Circuit has explained that Virginia's long-arm statute
"extends the jurisdiction of its courts as far as
federal due process permits." ePlus Tech., Inc. v.
Aboud, 313 F.3d 166, 176 (4th Cir. 2002). Accordingly,
the "statutory inquiry necessarily merges with the
constitutional inquiry, and the two inquiries essentially
become one." Id. (internal quotation marks
omitted); see also Consulting Eng'rs Corp. v.
Geometric Ltd., 561 F.3d 273, 276-77 (4th Cir. 2009).
Process Clause requires a nonresident defendant to have
"certain minimum contacts with [the forum state] such
that the maintenance of the suit does not offend traditional
notions of fair play and substantial justice."
Int'l Shoe Co. v. Washington, 326 U.S. 310, 316
(1945) (internal quotation marks omitted). Plaintiff can
satisfy the "minimum contacts" requirement by
showing that specific jurisdiction exists over defendants,
which requires plaintiff to show that the
"defendant's qualifying contacts with the forum
state also constitute the basis for the suit."
Universal Leather, 773 F.3d at 559. Whether a
nonresident defendant's contacts with the forum state
sufficiently qualify for specific jurisdiction depends on the
"extent to which the defendant purposefully availed
itself of the privilege of conducting activities in the forum
state, " whether plaintiffs claims arise out of
defendant's forum activities, and "whether the
exercise of personal jurisdiction is constitutionally
reasonable." Id. (internal quotation marks
contend that they lack the requisite contacts with Virginia
to permit specific jurisdiction. In particular, defendants
argue (i) that Deep South Barrels' sales of its products
into Virginia via its e-commerce website are insufficient to
establish specific jurisdiction, (ii) that personal
jurisdiction is improper over defendants Bentley, Jonathan
Emmons, and Elissa Emmons based solely on their status as
corporate officers of Deep South Barrels, and (iii) that Wood
Harbour and Carboni do not have sufficient contacts with
first issue is whether personal jurisdiction exists over Deep
South Barrels based on its e-commerce sales in Virginia. Deep
South Barrels is a non-resident LLC headquartered in Texas.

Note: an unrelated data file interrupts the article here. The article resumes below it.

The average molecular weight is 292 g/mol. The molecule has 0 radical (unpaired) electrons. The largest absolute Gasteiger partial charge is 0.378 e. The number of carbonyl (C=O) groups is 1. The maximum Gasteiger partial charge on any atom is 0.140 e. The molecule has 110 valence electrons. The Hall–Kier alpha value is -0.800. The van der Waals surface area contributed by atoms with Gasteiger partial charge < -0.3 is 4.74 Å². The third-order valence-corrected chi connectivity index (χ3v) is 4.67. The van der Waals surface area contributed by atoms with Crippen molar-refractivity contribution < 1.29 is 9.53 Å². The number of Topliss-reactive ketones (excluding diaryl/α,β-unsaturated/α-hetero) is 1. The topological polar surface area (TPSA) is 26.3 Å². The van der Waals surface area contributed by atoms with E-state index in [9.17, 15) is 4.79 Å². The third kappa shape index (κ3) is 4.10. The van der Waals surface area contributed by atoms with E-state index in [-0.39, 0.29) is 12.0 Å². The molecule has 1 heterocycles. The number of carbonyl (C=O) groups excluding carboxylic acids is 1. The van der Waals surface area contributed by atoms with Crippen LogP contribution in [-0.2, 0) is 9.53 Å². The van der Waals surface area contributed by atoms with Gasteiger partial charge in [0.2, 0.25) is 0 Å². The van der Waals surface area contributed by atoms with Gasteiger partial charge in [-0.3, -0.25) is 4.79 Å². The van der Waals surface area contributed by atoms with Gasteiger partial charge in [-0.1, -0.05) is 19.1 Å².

Plaintiff alleges in its amended complaint that Deep South
(i) sells barrels throughout the United States, including
(ii) has an interactive e-commerce website which allows
customers to select products, order them, and have them
shipped to the customer, and
(iii) maintains an ongoing relationship with customers by
requiring them to register with the website.
addition to those allegations, Deep South Barrels'
affidavit establishes that Deep South Barrels has no offices
in Virginia, owns no property in the state, does not employ
anyone in Virginia, and has never attended or marketed its
products at any festivals in Virginia. As a result, Deep
South Barrels' sole contacts with Virginia are its sales
to Virginia customers via Deep South Barrels' website:
Deep South Barrels has had 251 customers in Virginia since
the company's founding in 2010, and since 2013 its
Virginia customers account for 1.21% of its total number of
customers. Deep South Barrels has also made 99 shipments to
Virginia, which is 1.17% of the company's total number of
argue that these e-commerce contacts are insufficient to
confer specific jurisdiction over Deep South Barrels, given
the small percentage of Internet sales to Virginia residents
and the lack of any ads or marketing targeted at Virginia.
Defendants further argue that these facts suggest that Deep
South Barrels' contacts with Virginia resulted from
happenstance. Defendants' arguments are unpersuasive.
ALS Scan, Inc. v. Digital Service Consultants, Inc.,293 F.3d 707, 713 (4th Cir. 2002), the Fourth Circuit
established a test for determining whether specific
jurisdiction exists over a nonresident defendant based on the
defendant's Internet contacts with the forum. There, the
Fourth Circuit adopted the "sliding scale" model
established in Zippo Manufacturing Co. v. Zippo Dot Com,
Inc., which looks to the nature and quality of
defendant's Internet activity to determine whether
personal jurisdiction exists. At one end of the scale or
continuum "are situations where a defendant clearly does
business over the Internet. If the defendant enters into
contracts with residents of a foreign jurisdiction that
involve the knowing and repeated transmission of computer
files over the Internet, personal jurisdiction is
proper." Id. (quoting Zippo, 952
F.Supp. at 1124). At the other end of the scale or continuum
are passive websites that simply put information on the
Internet that forum users can access, and thus are typically
not a basis for exercising personal jurisdiction.
Id. The Fourth Circuit has adopted and adapted that
sliding scale approach, and as a result a state can exercise
personal jurisdiction over a nonresident defendant when ...